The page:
Three-dimensional space: locomotory style explains memory differences in rats and hummingbirds

Ileana Nuri Flores Abreu, T. Andrew Hurly, James A. Ainge, Susan D. Healy*

*Corresponding author for this work

Research output: Contribution to journalArticlepeer-review

21 Citations (Scopus)


While most animals live in a three-dimensional world, they move through it to different extents depending on their mode of locomotion: terrestrial animals move vertically less than do swimming and flying animals. As nearly everything we know about how animals learn and remember locations in space comes from two-dimensional experiments in the horizontal plane, here we determined whether the use of three-dimensional space by a terrestrial and a flying animal was correlated with memory for a rewarded location. In the cubic mazes in which we trained and tested rats and hummingbirds, rats moved more vertically than horizontally, whereas hummingbirds moved equally in the three dimensions. Consistent with their movement preferences, rats were more accurate in relocating the horizontal component of a rewarded location than they were in the vertical component. Hummingbirds, however, were more accurate in the vertical dimension than they were in the horizontal, a result that cannot be explained by their use of space. Either as a result of evolution or ontogeny, it appears that birds and rats prioritize horizontal versus vertical components differently when they remember three-dimensional space.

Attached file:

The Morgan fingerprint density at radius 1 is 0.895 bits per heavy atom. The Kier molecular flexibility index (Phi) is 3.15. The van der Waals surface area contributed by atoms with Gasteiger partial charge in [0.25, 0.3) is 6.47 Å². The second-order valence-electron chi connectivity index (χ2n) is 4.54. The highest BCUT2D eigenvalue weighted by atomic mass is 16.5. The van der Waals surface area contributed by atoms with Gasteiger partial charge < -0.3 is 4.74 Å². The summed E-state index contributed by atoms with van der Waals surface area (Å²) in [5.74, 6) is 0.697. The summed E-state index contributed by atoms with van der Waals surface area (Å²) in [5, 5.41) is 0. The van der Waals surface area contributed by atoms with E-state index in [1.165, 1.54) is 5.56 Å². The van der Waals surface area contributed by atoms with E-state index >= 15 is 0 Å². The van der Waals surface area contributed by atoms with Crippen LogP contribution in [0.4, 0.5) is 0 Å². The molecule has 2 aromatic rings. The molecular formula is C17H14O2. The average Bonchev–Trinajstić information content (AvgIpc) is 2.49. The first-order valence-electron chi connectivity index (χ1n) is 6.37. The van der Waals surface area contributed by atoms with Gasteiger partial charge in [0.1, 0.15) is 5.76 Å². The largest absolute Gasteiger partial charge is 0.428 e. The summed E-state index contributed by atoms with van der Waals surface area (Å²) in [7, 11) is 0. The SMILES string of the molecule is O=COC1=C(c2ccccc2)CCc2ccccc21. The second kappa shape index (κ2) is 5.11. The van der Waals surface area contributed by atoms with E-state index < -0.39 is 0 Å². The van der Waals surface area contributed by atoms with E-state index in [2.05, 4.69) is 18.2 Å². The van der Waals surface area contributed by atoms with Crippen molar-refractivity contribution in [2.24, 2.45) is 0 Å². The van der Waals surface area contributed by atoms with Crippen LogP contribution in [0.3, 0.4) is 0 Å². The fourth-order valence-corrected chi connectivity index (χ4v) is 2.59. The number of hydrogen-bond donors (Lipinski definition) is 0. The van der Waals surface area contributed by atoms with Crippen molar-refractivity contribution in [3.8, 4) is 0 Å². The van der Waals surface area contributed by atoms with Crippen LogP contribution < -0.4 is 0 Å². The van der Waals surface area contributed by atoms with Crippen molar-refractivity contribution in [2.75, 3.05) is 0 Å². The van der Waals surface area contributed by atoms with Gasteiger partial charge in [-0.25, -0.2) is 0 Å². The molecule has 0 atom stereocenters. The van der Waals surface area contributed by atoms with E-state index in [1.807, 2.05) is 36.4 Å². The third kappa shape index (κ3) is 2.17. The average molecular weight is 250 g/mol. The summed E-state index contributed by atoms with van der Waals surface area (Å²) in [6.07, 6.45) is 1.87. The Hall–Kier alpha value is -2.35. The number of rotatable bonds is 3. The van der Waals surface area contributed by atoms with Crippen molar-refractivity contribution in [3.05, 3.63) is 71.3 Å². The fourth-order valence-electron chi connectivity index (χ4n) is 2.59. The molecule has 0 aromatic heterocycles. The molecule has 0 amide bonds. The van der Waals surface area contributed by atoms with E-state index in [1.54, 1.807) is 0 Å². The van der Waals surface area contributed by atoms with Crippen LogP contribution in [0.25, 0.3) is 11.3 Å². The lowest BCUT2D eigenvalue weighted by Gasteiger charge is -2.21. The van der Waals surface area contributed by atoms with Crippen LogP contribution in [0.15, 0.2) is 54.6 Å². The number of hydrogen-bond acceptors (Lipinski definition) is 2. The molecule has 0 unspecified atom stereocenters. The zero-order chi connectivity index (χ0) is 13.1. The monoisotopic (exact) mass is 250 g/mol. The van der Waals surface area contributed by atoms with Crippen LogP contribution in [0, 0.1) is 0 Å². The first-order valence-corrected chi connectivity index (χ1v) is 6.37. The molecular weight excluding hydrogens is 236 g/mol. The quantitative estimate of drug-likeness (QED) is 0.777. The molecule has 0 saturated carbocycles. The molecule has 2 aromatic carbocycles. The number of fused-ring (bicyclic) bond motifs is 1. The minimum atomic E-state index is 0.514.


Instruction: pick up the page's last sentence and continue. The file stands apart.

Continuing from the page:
Original languageEnglish
Article number20140301
Number of pages6
JournalProceedings of the Royal Society B: Biological Sciences
Issue number1784
Early online date16 Apr 2014
Publication statusPublished - 7 Jun 2014


  • Spatial cognition
  • Three-dimensional navigation
  • Hummingbirds
  • Rats
  • Locomotory style
  • Exploratory behavior
  • Selasphorus rufus
  • Grid cells
  • Representation
  • Information
  • Location
  • Hamsters
  • Field
  • Maze
  • Bats


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